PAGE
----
A recently-released report has revealed that one in three people in the Six Counties is living in poverty.
The report, Bare Necessities: Poverty and Social Exclusion in Northern Ireland, is based on research carried out by a team of academics from Queens University and the University of Ulster. The study reveals that poverty is more severe in the North than anywhere in the 26 Counties, England, Scotland or Wales.
The work was funded by the Office of the First Minister/Deputy First Minister between October 2002 and January 2003 and was intended to measure poverty in terms of both low income and inability to afford things or activities most people regard as necessities of life.
These included not having enough money for new clothing, social functions, and even funds to attend weddings or funerals. But perhaps the most important thing people are having trouble with is paying for heat, electricity and telephone services. And with the prospect of water charges looming, things for those who are most deprived can only get worse.
According to the research, more than one quarter of all households in the North survive on ``bare necessities'' while living below the poverty line, existing on an average of less than #156.27 per week.
Half-a-million people experience severe poverty and social exclusion, and more than a third of those are children. Over two-thirds (67%) of lone parents live in poverty, with 29% of women suffering a slightly higher rate of social exclusion compared to 25% of men. Of adults in poor households, 57% were women.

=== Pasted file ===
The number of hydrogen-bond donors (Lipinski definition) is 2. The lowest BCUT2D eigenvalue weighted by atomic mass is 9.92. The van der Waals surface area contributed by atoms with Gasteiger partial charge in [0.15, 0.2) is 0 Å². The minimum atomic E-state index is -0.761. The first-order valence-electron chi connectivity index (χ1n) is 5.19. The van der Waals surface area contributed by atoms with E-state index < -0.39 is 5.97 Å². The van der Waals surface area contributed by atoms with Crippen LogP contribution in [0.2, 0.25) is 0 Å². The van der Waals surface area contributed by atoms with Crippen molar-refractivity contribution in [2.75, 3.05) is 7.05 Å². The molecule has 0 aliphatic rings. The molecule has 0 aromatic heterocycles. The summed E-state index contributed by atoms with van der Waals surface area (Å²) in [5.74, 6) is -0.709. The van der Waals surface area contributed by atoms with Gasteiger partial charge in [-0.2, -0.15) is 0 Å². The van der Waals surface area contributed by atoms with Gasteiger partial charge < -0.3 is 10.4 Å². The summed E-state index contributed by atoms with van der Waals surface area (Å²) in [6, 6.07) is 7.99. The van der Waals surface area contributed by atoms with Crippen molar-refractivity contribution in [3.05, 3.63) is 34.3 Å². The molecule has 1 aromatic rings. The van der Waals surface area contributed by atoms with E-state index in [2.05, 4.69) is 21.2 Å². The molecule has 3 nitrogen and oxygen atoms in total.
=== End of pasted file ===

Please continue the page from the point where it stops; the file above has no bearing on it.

More than half-a-million additional households (56%) which contain one or more disabled people are also living in need, and all of the homes which contained someone who was sick or disabled where no one was working also exist in poverty.
Catholics are 1.4 times more likely to live in poor households than their Protestant neighbours, with 43% of Sinn Féin supporters living in poverty compared to only 19% of Ulster Unionist supporters.
The report goes on to state that these figures were mirrored by the poverty rates for national identity. 37% of Irish households in the North are poor compared to 25% of those who view themselves as British.
Younger households were also more likely to be poor, with 41% of people between the ages of 16-24 living in poverty. Statistics like these are of particular interest to nationalist communities in Belfast, where a large portion of the population is under the age of 25.
The researchers also asked a number of questions about the conflict of the last four decades and found that 50% of respondents said they knew someone who had been killed in the Troubles. Nearly 8% of those polled had actually been injured themselves, with half of those having been injured more than once.
8.6% of those involved in the study said they had been forced to leave their homes due to attack, intimidation or harassment, with 4.4% having to leave their place of employment for the same reasons.
Nearly a quarter of all respondents had spent time in prison or knew someone who had, and one third of those who had been in prison were now living in poor households.
The study's authors conclude that the Six Counties are ``one of the most unequal societies in the developed world'' and called on policy-makers to take note of their findings.
``While the divisions around religion, national identity and political preference dominate all discussions in the media, in local council chambers, and in the Assembly, this study has turned the spotlight to other equally important but less visible divisions of class, gender, age and disability,'' they conclude.
``The challenge for the North as a whole, and local politicians in particular, is how to reduce these deep fractures of inequality and create a more just society.''